yeovil people

robert, count of mortain

Tenant-in-Chief of Kingston Manor

 

Robert, Count of Mortain (c. 1031–1090) was a Norman nobleman and the half-brother of William the Conqueror and brother of Odo. He was one of the known participants at the Battle of Hastings in 1066 and, thanks to his share in the spoils of the invasion campaign, by the time of the Domesday Book in 1086 he was one of the greatest landholders in England as tenant-in-chief in twenty counties, with a total of 797 manors.  His lands in Somerset, including Yeovil's future Manor of Kingston, have been calculated as equal in value to one tenth of the county's total assessment. The overall worth of his estates was £2,100.

In early 1066, Robert was present at both the first council, that of William's inner circle, and the second larger council held to discuss the Duke's planned conquest of England. Robert provided 120 ships of the invasion fleet and was present at the following Battle of Hastings in 1066. The illustration above, from the Bayeux Tapestry, shows Robert seated at right with his brothers William and Odo at a dinner at Pevensey on the day of the landing in England.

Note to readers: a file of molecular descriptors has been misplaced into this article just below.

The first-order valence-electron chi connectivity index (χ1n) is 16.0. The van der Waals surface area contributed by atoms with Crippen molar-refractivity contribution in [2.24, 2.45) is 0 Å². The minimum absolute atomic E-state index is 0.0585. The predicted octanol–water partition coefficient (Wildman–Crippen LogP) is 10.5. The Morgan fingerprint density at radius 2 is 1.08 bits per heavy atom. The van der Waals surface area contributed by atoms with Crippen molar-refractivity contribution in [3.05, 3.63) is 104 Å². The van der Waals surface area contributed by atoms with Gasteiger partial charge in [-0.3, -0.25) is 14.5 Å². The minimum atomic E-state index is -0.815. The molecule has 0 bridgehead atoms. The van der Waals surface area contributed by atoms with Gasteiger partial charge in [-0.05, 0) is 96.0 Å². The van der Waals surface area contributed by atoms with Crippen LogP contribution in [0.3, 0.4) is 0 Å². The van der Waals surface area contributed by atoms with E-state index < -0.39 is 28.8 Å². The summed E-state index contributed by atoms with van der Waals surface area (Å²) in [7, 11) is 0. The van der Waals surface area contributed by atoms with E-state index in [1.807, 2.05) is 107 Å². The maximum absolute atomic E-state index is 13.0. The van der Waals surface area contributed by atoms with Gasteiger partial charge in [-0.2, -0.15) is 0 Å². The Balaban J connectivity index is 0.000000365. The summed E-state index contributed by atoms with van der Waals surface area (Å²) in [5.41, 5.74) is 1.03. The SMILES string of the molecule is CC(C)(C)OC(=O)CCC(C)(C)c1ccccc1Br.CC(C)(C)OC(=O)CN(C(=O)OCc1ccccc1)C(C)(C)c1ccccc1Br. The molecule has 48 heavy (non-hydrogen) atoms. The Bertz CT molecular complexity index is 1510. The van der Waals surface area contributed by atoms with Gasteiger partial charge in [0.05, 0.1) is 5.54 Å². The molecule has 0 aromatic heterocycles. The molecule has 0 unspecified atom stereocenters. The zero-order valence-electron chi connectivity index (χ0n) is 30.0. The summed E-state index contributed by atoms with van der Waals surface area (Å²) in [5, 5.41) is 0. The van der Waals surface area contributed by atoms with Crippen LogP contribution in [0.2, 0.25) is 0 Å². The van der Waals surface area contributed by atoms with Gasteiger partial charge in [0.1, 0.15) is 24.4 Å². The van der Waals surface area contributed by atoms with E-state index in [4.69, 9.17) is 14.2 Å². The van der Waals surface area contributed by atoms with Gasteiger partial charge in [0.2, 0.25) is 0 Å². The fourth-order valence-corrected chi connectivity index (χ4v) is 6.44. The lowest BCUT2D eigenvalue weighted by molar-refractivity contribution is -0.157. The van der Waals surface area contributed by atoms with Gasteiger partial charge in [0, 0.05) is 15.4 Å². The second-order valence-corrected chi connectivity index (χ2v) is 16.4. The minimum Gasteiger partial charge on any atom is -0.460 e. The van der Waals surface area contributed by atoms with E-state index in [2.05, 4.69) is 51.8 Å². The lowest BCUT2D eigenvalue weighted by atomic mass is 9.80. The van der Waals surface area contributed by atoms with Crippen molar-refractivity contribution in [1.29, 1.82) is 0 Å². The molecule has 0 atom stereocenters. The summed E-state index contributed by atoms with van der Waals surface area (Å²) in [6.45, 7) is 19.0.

In 1069 he is known to have led an army against a force of Danes in Lindsay but there is little mention of him thereafter. He administered most of his southwestern holdings from Launceston in Cornwall and Montacute in Somerset, just four miles west of Yeovil, but he seems to have been something of an absentee landholder, preferring to spend the majority of his time in Normandy.

Together with his brother Odo he participated in a revolt in 1088 against William II but was later pardoned. On 8 December 1090 Robert died and was buried at the Abbey of Grestain, Normandy, near his father. He was succeeded by his son, William, Count of Mortain, who became tenant-in-chief of his father's Yeovil holdings.